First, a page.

There are thought to be about 170,000 Sitatunga worldwide and 40% of these are in protected areas. With their preferred habitat of wetlands and marshy areas, small groups can be found in scattered locations throughout western, central, and a few places in East Africa. Isolated groups are also found in the swamps of Angola, Botswana, Zambia, and Zimbabwe.

Lush Landscape

Saiwa Swamp National park consists of three distinct areas: wetland of reeds, bulrushes, sedge, and tall swamp grasses, wooded grasslands, and bordering the swamp a tropical forest area of wild fig trees, yellow acacias, and swamp palms amongst many others. Within the dense grass beds and rushes, 24 of Kenya’s exquisite terrestrial orchids can be found. The forest provides a unique and important habitat for birds, insects, and mammals. Ambling through the shaded landscape in this tropical wetland and assortment of riverine forests is a delightful experience.

The swamp is home to several cats, including leopards, but most are difficult to spot. The African civet and the common genet can sometimes be caught in the beam of a spotlight around the swamp at night.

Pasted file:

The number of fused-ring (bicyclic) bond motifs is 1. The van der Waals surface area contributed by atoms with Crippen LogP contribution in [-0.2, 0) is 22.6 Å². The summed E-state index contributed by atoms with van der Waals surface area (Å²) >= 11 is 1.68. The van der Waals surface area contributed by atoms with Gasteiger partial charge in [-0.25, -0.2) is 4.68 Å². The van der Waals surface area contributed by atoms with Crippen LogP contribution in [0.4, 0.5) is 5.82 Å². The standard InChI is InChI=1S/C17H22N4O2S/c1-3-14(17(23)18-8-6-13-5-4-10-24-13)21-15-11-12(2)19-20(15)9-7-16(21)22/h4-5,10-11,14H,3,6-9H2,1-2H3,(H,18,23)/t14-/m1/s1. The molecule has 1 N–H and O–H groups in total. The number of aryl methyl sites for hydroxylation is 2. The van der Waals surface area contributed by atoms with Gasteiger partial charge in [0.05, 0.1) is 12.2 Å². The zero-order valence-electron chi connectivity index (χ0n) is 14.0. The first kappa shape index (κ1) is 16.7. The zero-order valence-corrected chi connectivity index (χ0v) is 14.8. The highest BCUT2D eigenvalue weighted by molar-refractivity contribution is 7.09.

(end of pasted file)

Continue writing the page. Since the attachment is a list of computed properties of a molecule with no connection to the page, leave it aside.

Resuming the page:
Both the Spotted–necked otter and the Cape-clawless otter live happily around the swamp while the lesser bushbaby and giant squirrel have an ideal habitat in the forest trees.

With its dense canopy and rich earthy smell the forest hums with life. Swamp insects, dragonflies, butterflies, toads, frogs, lizards, and snakes are numerous and add to the fun of exploring the dense undergrowth, slimy ponds, and windy paths of this peaceful ecosystem.

Saiwa Swamp National Park is a perfect example of how a small area can survive as a complete ecological entity. The secluded tranquillity of this remote park with its elusive Sitatunga is alluring and is a peaceful haven for nature lovers.

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About The Author

Written by Diane McLeish

Diane McLeish is a freelance writer who lives on the shores of Lake Naivasha in the Great Rift Valley of Kenya. From South Africa, she has traveled extensively in sub-Saharan Africa and has been living in Kenya for the last 16 years.